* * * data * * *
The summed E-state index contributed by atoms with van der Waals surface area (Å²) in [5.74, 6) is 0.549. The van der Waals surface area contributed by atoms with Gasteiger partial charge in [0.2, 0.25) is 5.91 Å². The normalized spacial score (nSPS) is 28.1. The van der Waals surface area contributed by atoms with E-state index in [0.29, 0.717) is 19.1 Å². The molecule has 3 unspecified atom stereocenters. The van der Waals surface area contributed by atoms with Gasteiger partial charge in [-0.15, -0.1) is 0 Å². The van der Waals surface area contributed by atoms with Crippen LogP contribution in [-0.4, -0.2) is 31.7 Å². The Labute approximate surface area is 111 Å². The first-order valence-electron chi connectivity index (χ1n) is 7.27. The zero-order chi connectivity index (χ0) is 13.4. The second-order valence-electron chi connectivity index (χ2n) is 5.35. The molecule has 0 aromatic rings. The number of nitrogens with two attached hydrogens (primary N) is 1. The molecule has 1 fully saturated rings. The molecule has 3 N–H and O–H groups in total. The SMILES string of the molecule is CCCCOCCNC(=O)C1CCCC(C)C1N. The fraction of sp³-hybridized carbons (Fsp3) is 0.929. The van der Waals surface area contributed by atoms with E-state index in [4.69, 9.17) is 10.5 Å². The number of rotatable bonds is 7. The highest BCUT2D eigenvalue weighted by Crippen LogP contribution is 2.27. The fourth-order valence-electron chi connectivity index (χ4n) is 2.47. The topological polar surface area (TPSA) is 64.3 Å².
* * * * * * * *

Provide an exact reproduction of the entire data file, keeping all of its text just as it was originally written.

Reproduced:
The summed E-state index contributed by atoms with van der Waals surface area (Å²) in [5.74, 6) is 0.549. The van der Waals surface area contributed by atoms with Gasteiger partial charge in [0.2, 0.25) is 5.91 Å². The normalized spacial score (nSPS) is 28.1. The van der Waals surface area contributed by atoms with E-state index in [0.29, 0.717) is 19.1 Å². The molecule has 3 unspecified atom stereocenters. The van der Waals surface area contributed by atoms with Gasteiger partial charge in [-0.15, -0.1) is 0 Å². The van der Waals surface area contributed by atoms with Crippen LogP contribution in [-0.4, -0.2) is 31.7 Å². The Labute approximate surface area is 111 Å². The first-order valence-electron chi connectivity index (χ1n) is 7.27. The zero-order chi connectivity index (χ0) is 13.4. The second-order valence-electron chi connectivity index (χ2n) is 5.35. The molecule has 0 aromatic rings. The number of nitrogens with two attached hydrogens (primary N) is 1. The molecule has 1 fully saturated rings. The molecule has 3 N–H and O–H groups in total. The SMILES string of the molecule is CCCCOCCNC(=O)C1CCCC(C)C1N. The fraction of sp³-hybridized carbons (Fsp3) is 0.929. The van der Waals surface area contributed by atoms with E-state index in [4.69, 9.17) is 10.5 Å². The number of rotatable bonds is 7. The highest BCUT2D eigenvalue weighted by Crippen LogP contribution is 2.27. The fourth-order valence-electron chi connectivity index (χ4n) is 2.47. The topological polar surface area (TPSA) is 64.3 Å².